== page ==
The Danubian provinces represent one of the largest macro-units within the Roman Empire, with a large and rich heritage of Roman material evidence. Although the notion itself is a modern 18th-century creation, this region represents a unique area, where the dominant, pre-Roman cultures (Celtic, Illyrian, Hellenistic, Thracian) are interconnected within the new administrative, economic and cultural units of Roman cities, provinces and extra-provincial networks. This book presents the material evidence of Roman religion in the Danubian provinces through a new, paradigmatic methodology, focusing not only on the traditional urban and provincial units of the Roman Empire, but on a new space taxonomy. Roman religion and its sacralised places are presented in macro-, meso- and micro-spaces of a dynamic empire, which shaped Roman religion in the 1st-3rd centuries AD and created a large number of religious glocalizations and appropriations in Raetia, Noricum, Pannonia Superior, Pannonia Inferior, Moesia Superior, Moesia Inferior and Dacia.

Combining the methodological approaches of Roman provincial archaeology and religious studies, this work intends to provoke a dialogue between disciplines rarely used together in central-east Europe and beyond. The material evidence of Roman religion is interpreted here as a dynamic agent in religious communication, shaped by macro-spaces, extra-provincial routes, commercial networks, but also by the formation and constant dynamics of small group religions interconnected within this region through human and material mobilities. The book also presents for the first time a comprehensive list of sacralised spaces and divinities in the Danubian provinces.

New books on Roman religion in 2021

In the second year of the collective madness and pandemic, the academic world produced less books on Roman religion, however some of these books will be important references for future generations.

The most important book probably is a synthesis on Roman religion edited by Greg Woolf and Jörg Rüpke, two of my former supervisors. The book is one of the last volumes – and the best synthesis so far – on lived ancient religion, focusing on the religious life of the Roman Empire. This book is certainly an important one, the first one after decades which will offer a new approach on Roman religion in the imperial period. Another important volume was published by BRILL focusing on the role of senses in ancient religious communication.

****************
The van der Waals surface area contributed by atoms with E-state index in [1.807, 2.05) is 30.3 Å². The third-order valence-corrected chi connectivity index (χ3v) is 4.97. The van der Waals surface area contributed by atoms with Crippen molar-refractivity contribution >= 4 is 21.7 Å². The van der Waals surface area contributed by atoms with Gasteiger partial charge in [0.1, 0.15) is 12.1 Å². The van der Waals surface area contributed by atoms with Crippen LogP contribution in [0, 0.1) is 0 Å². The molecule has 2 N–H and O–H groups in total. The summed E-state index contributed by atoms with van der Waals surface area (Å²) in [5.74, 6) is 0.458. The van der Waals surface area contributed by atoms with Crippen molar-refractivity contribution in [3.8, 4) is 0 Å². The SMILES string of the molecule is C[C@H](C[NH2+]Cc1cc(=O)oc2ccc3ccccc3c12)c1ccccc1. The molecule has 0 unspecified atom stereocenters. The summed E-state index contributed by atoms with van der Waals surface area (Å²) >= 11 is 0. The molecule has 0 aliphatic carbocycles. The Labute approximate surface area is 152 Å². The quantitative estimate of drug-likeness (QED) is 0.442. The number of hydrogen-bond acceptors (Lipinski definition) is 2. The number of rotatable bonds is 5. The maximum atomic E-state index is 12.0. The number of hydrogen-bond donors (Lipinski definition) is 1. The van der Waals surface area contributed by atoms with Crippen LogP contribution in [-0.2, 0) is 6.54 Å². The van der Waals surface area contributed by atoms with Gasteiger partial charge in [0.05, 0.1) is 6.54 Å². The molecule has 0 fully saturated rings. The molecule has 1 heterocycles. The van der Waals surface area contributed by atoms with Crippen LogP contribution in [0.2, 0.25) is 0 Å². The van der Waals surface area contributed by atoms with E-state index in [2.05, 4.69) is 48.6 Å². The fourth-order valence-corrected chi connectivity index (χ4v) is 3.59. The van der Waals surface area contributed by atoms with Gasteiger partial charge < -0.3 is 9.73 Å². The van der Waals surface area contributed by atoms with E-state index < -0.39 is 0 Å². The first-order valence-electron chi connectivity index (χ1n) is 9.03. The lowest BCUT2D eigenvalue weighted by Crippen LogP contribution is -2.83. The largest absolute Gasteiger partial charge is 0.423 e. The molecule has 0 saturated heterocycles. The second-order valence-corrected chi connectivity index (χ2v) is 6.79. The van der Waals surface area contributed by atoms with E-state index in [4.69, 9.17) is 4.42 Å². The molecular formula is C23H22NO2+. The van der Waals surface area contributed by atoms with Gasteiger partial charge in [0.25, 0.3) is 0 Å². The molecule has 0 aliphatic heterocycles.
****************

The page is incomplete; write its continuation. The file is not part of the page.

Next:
This year opened also new and intriguing chapters on the study of Roman Mithras, marked by the fascinating project of the Musee Mariemont, Toulouse and Frankfurt. The scientific group produced several volumes and a monumental catalogue focusing on the cult of Mithras.

Several other works were also published on local sanctuaries or cults (Carnuntum, Güglingen) and global approaches (religious dialectics, divination, egyptionisms, religious mobility, religion, as such).

Several projects focusing on Roman religion are still ungoing, focusing on ancient Urban Religion, sanctuaries in the Danubian provinces or religious mobilities and the cult of Asclepius.

A list of books published in the period of 2013-2020 see HERE.

Religion in the Roman Empire (Die Religionen Der Menschheit, 16): Rupke,  Jorg, Woolf, Greg: 9783170292246: Books

Sanctuaries in the Danubian provinces: about an important conference

After two years of hard and almost impossible circumstances and organisation we finally had our international conference on Sanctuaries in the Danubian provinces organised. Due to the ongoing and apparently, neverending Covid-phenomena, we organised our conference in the online space. The conference united succesfully researchers representing 7 provinces of the Roman Empire (Noricum, Dalmatia, Pannonia Superior, Pannonia Inferior, Moesia Superior, Moesia Inferior, Dacia) from seven different countries. The case studies were focusing on several new, often unpublished sacralised spaces and new discoveries, but also on the systematic reinterpretation of the old material. The idea of the conference was born in autumn 2018 in Belgrade, during the Limeskongress, where I have initiated my postdoctoral project. We organised there an ad hoc think-tank and it was a pleasure to see most of the participants from that meeting at our conference. The idea get a strong support in 2019 after Christian Gugl and the Austrian Archaeological Institute expressed their participation as co-organisers with the Department of Religious Studies at the University of Szeged. The conference received also a grant from the Thyssen Stiftung just before the pandemic, which unfortunately represented a terrible obstacle for us. After 3 unsuccesful dates proposed for the conference, the event finally took place at 15-16th October 2021 in an online space. The conference had also the keynote lecture of prof. dr. Michael Blömer on the cult of Jupiter Dolichenus and the impact of the central sanctuary from Doliche on the Danubian provinces and beyond.